Prevalence of sarcopenia in patients with geriatric depression diagnosis
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In this study, the aim was to identify the prevalence of sarcopenia among patients with geriatric depression (GD) diagnosis and to collect data to illuminate precautions to reduce disease load.
The study was completed with 116 patients (GD group) aged 65 years or older with possible or definite depression diagnosis according to the Geriatric Depression Scale (GDS) criteria and 301 volunteers aged from 18 to 39 years (control 1) and above 65 years (control 2). Our prospective and cross-sectional study applied the Hamilton Depression Rating Scale (HDRS) to control 1 group and the GDS and Mini Mental Test (MMSE) to control 2 and GD groups. All groups had skeletal muscle mass index (SMMI), muscle strength, and physical performance assessed with sarcopenia diagnosis according to the European Working Group on Sarcopenia in Older People (EWGSOP) diagnostic criteria.
In our study, in parallel with the severity of disease in patients with GD diagnosis, the prevalence of sarcopenia (led by severe sarcopenia) was observed to be high compared to the control group. The prevalence of sarcopenia was 12.7%/24.2% among women and 13.8%/44.0% among men and 13.4%/32.8% in total in the control 2 and GD groups, respectively. There was a significant increase observed in the prevalence of sarcopenia, led by severe sarcopenia with a definite depression diagnosis.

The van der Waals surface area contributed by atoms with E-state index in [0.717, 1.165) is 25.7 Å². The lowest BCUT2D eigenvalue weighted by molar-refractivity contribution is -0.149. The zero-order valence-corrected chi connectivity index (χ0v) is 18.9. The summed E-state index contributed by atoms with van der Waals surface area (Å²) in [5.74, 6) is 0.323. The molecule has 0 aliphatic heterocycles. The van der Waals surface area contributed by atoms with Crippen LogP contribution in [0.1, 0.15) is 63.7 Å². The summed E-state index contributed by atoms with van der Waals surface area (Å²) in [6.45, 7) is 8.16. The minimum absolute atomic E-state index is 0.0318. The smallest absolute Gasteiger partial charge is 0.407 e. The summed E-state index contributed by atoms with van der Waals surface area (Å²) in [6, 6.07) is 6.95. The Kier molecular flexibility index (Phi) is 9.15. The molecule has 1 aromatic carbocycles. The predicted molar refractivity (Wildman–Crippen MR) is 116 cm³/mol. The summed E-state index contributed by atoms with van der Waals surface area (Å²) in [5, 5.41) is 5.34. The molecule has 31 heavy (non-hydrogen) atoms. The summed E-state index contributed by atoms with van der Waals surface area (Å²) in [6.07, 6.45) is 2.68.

For GD patients, diagnosis of sarcopenia in the early stages and precautions like improving muscle functions with protein support in diet and resistance exercises will make it possible to contribute to improving clinical results of the disease.
Keywords4-m walking test Geriatric depression Hand grip test Sarcopenia Skeletal muscle mass index
All authors contributed to writing the manuscript. All authors read and approved the final manuscript.
Compliance with ethical standards
To complete this study with the aim of determining the prevalence of sarcopenia among GD patients monitored at Ordu University Education and Research Hospital and Ordu State Hospital neurology clinics, permission was obtained from General secretary of Ordu Provincial Union of Public Hospitals and Ordu University Education and Research Hospital ethics committee with 2018/85 decision number. Participation in the research was on a voluntary basis, with no names written on data collection forms. Patients and patient relatives were informed that information collected would not be used apart from the aims of the research. Written informed consent was obtained from all participants included in the study.
Conflict of interest
The authors declare that they have no competing interest.
The authors would like to thank to Dr. Yeliz KAŞKO ARICI (Bioistatistics and Medical Informatics Unit, Faculty of Medicine, Ordu University) for her help with the stastistical analyses of this manuscript.
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